Guyana expects ‘strong’ CHOGM support on border controversy

The Commonwealth Heads of Government Meeting (CHOGM) is set to make a “strong declaration” in support of Guyana’s position in its border controversy with Venezuela, the Government Information Agency (GINA) said in a statement yesterday, quoting outgoing Secretary-General Dr Kamalesh Sharma as saying, “Guyana is at the heart of the Commonwealth.”

The CHOGM, which is being held in Malta, ends today and a communique will be issued on resolutions taken at the meeting.

Sharma noted that the Commonwealth had previously expressed solidarity with Guyana on the issue.

Meanwhile, GINA said, President David Granger, who is attending the meeting and participated in an all-day Heads of Delegation Retreat said the agenda dealt with three main areas: violent extremism and radicalisation which dealt to some extent with transnational terrorism; the question of migration and the implementation of the sustainable development goals.

“I expect the Caribbean Community to take the lead in arriving at some mechanism, through which intelligence could be shared and there could be collective responses because it is clear that terrorists come from outside of the region and we have to be very careful about that. There is no way a single country could deal with terrorism. There has to be a multi-State approach,” the release quoted the President as saying.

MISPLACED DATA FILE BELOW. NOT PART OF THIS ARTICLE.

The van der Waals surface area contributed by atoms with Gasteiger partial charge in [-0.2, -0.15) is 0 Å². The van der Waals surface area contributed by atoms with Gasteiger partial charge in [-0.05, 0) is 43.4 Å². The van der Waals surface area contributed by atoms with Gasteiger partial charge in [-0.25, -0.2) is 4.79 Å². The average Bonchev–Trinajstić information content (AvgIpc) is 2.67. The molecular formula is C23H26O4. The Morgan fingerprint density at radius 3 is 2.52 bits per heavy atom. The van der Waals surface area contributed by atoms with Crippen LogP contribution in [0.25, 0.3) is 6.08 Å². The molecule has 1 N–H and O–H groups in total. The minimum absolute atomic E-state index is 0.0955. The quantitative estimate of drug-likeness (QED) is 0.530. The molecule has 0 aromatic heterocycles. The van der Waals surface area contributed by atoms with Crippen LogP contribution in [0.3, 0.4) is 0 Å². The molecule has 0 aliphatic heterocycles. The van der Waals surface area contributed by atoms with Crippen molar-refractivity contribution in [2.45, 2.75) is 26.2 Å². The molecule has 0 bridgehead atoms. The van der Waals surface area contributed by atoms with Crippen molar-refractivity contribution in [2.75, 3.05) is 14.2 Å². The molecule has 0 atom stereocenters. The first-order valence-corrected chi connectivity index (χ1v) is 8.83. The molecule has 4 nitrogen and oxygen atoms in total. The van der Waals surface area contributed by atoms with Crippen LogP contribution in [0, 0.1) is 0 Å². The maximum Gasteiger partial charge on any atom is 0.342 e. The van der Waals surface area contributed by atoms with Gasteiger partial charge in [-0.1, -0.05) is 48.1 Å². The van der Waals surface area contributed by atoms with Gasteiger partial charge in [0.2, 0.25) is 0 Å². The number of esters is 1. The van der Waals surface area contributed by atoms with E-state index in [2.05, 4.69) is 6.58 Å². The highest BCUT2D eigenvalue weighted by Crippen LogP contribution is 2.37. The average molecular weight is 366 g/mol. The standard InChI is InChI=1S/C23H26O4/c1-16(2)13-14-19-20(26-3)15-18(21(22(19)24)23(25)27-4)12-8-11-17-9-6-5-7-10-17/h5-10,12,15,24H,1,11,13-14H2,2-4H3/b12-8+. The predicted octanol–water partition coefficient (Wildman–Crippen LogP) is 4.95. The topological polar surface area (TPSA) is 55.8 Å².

He added, “Guyana was pleased that the Commonwealth is going to establish a form of a task force, which is going to investigate the sources of this extremism. Guyana was concerned that in addition to the terror which was perpetrated in Paris, France two weeks ago, many Commonwealth countries have suffered terrorism, particularly Nigeria which lost over 10,000 persons over the last six years, Kenya and of course Guyana itself was the victim of terror a long time ago – the Cubana Disaster. So we are very concerned and we expect that the Commonwealth is going to take action to investigate the violent extremism that is prevalent now and come up with a community solution.”

With regard to migration, President Granger said that while migration should not be conflated with terrorism, every country has to ensure the security of its own interests. “It is accepted that uncontrolled migration could be a source of moving terrorists from one place to the other; one country to the other. It is a question of sharing of information to prevent any jeopardy in terms of the security of nation states,” he was quoted as saying.

According to the release, he said the United Nations Sustainable Development Goals are at the top of Guyana’s domestic agenda. “Guyana has already accepted that it has to improve education, it has to improve access to jobs, it has to strengthen the economy, if we are to attain these goals,” the release quoted him as saying.

Meantime it was reported that Guyana continued to focus on bilateral engagements in both formal and informal meetings at all levels.

Foreign Minister Carl Greenidge, who also attended the CHOGM held meetings with the Deputy Prime Minister and Minister of International Relations and Cooperation of Namibia, Netumbo Nandi-Ndaitwah and the Minister of State for Foreign Affairs/ International Affairs of Uganda, Oryem Henry Okello. The release said that some of the areas addressed included economic cooperation and trade, climate change and women’s rights.

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